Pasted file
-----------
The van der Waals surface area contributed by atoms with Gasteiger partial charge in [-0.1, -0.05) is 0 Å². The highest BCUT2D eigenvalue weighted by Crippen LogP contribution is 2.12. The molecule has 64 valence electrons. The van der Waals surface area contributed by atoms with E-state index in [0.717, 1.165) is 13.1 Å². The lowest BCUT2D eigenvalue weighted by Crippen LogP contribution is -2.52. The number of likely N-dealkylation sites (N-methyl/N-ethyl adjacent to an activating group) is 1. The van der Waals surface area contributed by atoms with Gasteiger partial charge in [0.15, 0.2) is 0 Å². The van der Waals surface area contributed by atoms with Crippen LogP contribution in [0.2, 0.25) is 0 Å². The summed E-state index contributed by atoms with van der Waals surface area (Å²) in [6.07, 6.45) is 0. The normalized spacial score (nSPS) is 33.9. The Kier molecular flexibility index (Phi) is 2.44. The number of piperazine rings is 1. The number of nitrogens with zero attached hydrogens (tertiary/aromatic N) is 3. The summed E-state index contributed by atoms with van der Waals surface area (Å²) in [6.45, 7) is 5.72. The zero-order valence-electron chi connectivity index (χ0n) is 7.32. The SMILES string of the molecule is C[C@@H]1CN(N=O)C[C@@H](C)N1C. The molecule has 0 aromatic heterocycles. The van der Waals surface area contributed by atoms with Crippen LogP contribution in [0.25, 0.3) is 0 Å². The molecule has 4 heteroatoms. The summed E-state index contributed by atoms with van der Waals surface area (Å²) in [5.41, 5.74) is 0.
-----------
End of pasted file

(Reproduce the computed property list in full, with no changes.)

The van der Waals surface area contributed by atoms with Gasteiger partial charge in [-0.1, -0.05) is 0 Å². The highest BCUT2D eigenvalue weighted by Crippen LogP contribution is 2.12. The molecule has 64 valence electrons. The van der Waals surface area contributed by atoms with E-state index in [0.717, 1.165) is 13.1 Å². The lowest BCUT2D eigenvalue weighted by Crippen LogP contribution is -2.52. The number of likely N-dealkylation sites (N-methyl/N-ethyl adjacent to an activating group) is 1. The van der Waals surface area contributed by atoms with Gasteiger partial charge in [0.15, 0.2) is 0 Å². The van der Waals surface area contributed by atoms with Crippen LogP contribution in [0.2, 0.25) is 0 Å². The summed E-state index contributed by atoms with van der Waals surface area (Å²) in [6.07, 6.45) is 0. The normalized spacial score (nSPS) is 33.9. The Kier molecular flexibility index (Phi) is 2.44. The number of piperazine rings is 1. The number of nitrogens with zero attached hydrogens (tertiary/aromatic N) is 3. The summed E-state index contributed by atoms with van der Waals surface area (Å²) in [6.45, 7) is 5.72. The zero-order valence-electron chi connectivity index (χ0n) is 7.32. The SMILES string of the molecule is C[C@@H]1CN(N=O)C[C@@H](C)N1C. The molecule has 0 aromatic heterocycles. The van der Waals surface area contributed by atoms with Crippen LogP contribution in [0.25, 0.3) is 0 Å². The molecule has 4 heteroatoms. The summed E-state index contributed by atoms with van der Waals surface area (Å²) in [5.41, 5.74) is 0.